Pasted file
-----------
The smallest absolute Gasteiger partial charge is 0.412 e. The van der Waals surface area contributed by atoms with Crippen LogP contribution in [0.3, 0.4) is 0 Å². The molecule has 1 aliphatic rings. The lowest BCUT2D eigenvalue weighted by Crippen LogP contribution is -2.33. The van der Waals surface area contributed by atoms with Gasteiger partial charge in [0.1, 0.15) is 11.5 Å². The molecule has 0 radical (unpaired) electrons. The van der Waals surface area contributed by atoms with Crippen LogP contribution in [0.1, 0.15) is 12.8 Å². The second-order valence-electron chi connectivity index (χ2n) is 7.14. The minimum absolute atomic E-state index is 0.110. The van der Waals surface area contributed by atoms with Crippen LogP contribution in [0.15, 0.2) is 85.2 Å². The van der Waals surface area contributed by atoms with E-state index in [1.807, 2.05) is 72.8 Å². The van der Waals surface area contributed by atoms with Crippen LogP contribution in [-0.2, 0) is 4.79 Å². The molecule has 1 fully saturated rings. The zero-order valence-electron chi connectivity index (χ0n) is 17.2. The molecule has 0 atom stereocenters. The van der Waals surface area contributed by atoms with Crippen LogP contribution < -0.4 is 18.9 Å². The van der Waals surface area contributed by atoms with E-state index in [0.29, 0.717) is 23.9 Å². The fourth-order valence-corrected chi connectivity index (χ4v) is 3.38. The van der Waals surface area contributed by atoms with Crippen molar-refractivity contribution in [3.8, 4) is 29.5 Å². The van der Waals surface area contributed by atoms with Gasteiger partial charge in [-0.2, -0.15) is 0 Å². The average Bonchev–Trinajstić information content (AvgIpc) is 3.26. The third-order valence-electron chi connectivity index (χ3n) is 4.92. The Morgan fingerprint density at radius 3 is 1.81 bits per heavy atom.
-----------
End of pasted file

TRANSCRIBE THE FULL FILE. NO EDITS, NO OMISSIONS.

The smallest absolute Gasteiger partial charge is 0.412 e. The van der Waals surface area contributed by atoms with Crippen LogP contribution in [0.3, 0.4) is 0 Å². The molecule has 1 aliphatic rings. The lowest BCUT2D eigenvalue weighted by Crippen LogP contribution is -2.33. The van der Waals surface area contributed by atoms with Gasteiger partial charge in [0.1, 0.15) is 11.5 Å². The molecule has 0 radical (unpaired) electrons. The van der Waals surface area contributed by atoms with Crippen LogP contribution in [0.1, 0.15) is 12.8 Å². The second-order valence-electron chi connectivity index (χ2n) is 7.14. The minimum absolute atomic E-state index is 0.110. The van der Waals surface area contributed by atoms with Crippen LogP contribution in [0.15, 0.2) is 85.2 Å². The van der Waals surface area contributed by atoms with E-state index in [1.807, 2.05) is 72.8 Å². The van der Waals surface area contributed by atoms with Crippen LogP contribution in [-0.2, 0) is 4.79 Å². The molecule has 1 fully saturated rings. The zero-order valence-electron chi connectivity index (χ0n) is 17.2. The molecule has 0 atom stereocenters. The van der Waals surface area contributed by atoms with Crippen LogP contribution < -0.4 is 18.9 Å². The van der Waals surface area contributed by atoms with E-state index in [0.29, 0.717) is 23.9 Å². The fourth-order valence-corrected chi connectivity index (χ4v) is 3.38. The van der Waals surface area contributed by atoms with Crippen molar-refractivity contribution in [3.8, 4) is 29.5 Å². The van der Waals surface area contributed by atoms with Gasteiger partial charge in [-0.2, -0.15) is 0 Å². The average Bonchev–Trinajstić information content (AvgIpc) is 3.26. The third-order valence-electron chi connectivity index (χ3n) is 4.92. The Morgan fingerprint density at radius 3 is 1.81 bits per heavy atom.